An hour before stations closed, Hadashot TV news reported high voter turnout in the secular and ultra-Orthodox neighborhoods of Jerusalem, but low turnout in the national religious and traditionally religious neighborhoods, spelling trouble for Elkin.
That prompted Netanyahu to issue a recorded statement calling on Jerusalemites who had not voted to support Elkin, a member of his Likud party and current minister of Jerusalem affairs. “Go and vote. The battle is tight. I say this as a Jerusalemite. You need a person like Minister Ze’ev Elkin, a very talented man who has done a lot for Jerusalem and will do more,” Netanyahu said.
Elkin’s decision to join the municipal race and possibly give up his ministerial role had come as something of a surprise given his steady national political ascent since he was first elected to the Knesset in 2006.
Before being appointed a minister in 2015, Elkin served as deputy foreign minister and coalition chairman, as well as chairman of the powerful Foreign Affairs and Defense Committee. Considered a close Likud ally of Netanyahu, he has also served as acting deputy prime minister when the premier was abroad.
But disappointing several senior Likud members, Netanyahu has refrained from appointing a permanent deputy, and repeatedly handed some of the most powerful ministerial portfolios to junior coalition parties. The prime minister’s attitude toward potential Likud rivals has over the years led to an exodus of some of his most prominent possible successors.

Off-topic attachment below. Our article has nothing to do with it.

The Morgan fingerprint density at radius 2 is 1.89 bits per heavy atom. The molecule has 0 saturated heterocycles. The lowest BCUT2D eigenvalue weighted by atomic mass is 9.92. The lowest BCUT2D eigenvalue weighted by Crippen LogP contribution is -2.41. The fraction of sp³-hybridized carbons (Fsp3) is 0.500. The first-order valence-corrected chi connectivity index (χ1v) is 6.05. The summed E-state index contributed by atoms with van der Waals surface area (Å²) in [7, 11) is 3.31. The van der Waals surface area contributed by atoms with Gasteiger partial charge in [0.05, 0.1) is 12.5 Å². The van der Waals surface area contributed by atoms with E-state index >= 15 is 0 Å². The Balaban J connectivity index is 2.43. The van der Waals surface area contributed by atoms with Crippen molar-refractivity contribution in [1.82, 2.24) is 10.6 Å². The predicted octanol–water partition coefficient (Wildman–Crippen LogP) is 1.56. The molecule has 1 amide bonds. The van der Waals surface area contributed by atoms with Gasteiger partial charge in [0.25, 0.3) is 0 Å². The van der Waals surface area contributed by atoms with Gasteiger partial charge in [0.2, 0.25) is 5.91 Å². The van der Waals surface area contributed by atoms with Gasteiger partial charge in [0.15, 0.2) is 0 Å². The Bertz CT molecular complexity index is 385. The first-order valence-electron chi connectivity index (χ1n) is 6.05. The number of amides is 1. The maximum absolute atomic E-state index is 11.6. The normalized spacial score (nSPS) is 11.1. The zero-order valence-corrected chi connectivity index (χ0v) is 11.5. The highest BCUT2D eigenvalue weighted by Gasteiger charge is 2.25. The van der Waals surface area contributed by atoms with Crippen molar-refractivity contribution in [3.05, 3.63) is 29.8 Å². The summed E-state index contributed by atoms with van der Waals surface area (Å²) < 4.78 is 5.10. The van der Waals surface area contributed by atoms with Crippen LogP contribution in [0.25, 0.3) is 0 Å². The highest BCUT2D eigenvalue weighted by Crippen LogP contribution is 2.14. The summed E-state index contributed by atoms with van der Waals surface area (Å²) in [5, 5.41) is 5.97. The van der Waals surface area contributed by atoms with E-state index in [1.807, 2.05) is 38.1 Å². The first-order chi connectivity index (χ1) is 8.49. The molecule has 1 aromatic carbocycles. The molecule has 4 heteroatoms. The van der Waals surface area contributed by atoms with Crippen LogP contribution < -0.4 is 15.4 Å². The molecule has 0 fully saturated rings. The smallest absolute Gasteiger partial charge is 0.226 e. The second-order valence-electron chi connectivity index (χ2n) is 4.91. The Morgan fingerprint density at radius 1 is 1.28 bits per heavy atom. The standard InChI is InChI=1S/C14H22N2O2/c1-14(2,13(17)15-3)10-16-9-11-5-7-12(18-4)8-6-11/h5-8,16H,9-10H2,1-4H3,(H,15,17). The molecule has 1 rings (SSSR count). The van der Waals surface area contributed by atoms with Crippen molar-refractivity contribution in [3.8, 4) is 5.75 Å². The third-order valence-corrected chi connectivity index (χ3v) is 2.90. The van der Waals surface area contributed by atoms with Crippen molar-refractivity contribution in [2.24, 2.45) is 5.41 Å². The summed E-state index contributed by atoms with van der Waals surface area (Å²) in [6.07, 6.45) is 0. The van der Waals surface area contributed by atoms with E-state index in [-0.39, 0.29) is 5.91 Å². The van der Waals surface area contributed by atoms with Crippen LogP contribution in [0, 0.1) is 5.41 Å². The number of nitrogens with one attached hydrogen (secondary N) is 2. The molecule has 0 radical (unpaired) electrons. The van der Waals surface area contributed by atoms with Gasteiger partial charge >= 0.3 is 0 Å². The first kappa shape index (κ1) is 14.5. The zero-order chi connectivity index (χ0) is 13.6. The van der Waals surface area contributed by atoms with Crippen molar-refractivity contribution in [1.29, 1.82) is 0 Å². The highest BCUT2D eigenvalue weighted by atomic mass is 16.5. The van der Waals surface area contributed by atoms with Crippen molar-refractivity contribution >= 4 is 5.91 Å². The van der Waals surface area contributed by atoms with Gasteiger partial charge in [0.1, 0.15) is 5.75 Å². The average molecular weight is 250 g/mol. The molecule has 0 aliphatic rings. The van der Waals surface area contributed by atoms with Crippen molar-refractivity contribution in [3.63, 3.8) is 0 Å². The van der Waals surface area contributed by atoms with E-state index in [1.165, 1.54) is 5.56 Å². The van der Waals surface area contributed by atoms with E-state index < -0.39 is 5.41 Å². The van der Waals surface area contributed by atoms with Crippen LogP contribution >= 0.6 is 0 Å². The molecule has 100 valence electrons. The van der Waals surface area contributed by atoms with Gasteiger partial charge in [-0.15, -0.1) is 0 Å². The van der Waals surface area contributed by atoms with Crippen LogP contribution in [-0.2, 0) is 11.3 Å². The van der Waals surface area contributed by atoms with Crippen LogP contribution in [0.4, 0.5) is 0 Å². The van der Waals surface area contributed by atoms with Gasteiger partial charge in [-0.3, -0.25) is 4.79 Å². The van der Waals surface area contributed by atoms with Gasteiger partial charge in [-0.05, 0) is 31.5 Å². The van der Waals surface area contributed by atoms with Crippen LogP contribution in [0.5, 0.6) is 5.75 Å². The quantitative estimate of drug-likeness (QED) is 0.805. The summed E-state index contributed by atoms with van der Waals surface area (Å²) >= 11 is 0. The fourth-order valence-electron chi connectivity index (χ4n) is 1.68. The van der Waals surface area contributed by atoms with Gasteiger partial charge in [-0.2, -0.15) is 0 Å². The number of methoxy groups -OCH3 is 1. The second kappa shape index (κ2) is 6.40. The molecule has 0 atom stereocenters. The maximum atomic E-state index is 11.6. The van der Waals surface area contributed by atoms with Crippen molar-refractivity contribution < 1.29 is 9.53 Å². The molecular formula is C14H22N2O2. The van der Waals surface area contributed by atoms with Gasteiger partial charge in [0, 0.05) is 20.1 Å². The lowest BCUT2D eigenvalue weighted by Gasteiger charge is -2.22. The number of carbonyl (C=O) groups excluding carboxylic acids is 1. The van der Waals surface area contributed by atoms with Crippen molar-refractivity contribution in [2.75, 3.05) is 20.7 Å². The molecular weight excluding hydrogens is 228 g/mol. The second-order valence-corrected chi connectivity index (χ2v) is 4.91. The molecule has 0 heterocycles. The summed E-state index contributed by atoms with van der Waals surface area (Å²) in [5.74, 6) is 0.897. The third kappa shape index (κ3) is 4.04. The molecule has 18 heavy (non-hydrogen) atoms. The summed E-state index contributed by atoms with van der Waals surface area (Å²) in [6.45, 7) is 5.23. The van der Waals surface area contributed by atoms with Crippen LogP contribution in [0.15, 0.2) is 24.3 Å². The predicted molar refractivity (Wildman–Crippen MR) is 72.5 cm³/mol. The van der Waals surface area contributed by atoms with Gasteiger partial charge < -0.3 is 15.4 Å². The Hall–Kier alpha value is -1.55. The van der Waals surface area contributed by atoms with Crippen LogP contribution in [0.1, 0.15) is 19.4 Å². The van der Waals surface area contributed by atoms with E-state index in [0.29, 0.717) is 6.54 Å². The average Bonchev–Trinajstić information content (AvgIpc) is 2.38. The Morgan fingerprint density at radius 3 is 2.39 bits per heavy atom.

Elkin’s municipal bid, initially against Netanyahu’s wishes, may have signaled a similar dissatisfaction, which he will now have to swallow as he returns to his regular ministerial and Knesset work.
3. Tel Aviv: Veteran mayor shows mettle against upstart deputy
Tel Aviv Mayor Ron Huldai fended off an 11th-hour surge from upstart deputy-turned-rival Assaf Zamir and secured a fifth term leading the country’s economic hub.
With the final results in, Huldai held a 46% to 34% lead over Zamir, who had appeared to nearly pull even with the incumbent in polling over recent weeks.
Early on Wednesday, Zamir conceded defeat in a speech to supporters, saying he was “proud of the clean campaign” and vowing to continue working to influence policy in the city.
The popular Huldai, 74, has been mayor since 1998 and has never faced a serious challenge to his rule.
Founder and chairman of the Tel Aviv party Ha’Ir, Zamir had risen from near-obscurity in recent months since announcing his unlikely mayoral bid, and looked set to at least force Huldai into a runoff.
But Zamir, 38, had been accused of “crony capitalism” due to his marriage to actress Maya Wertheimer, and his connection to her grandfather Stef Wertheimer, a billionaire who founded tool fabrication companies and a number of industrial parks, and is personally bankrolling part of the mayoral campaign.
Huldai, 74, has won the past four mayoral campaigns by a large margin, receiving between 51% and 62% of the votes. The biggest challenge to Huldai’s mayoral position came in 2008, when MK Dov Khenin (Hadash) ran on a platform focused on social and environmental issues, and managed to capture 34% of the votes. Huldai took 51% of the votes.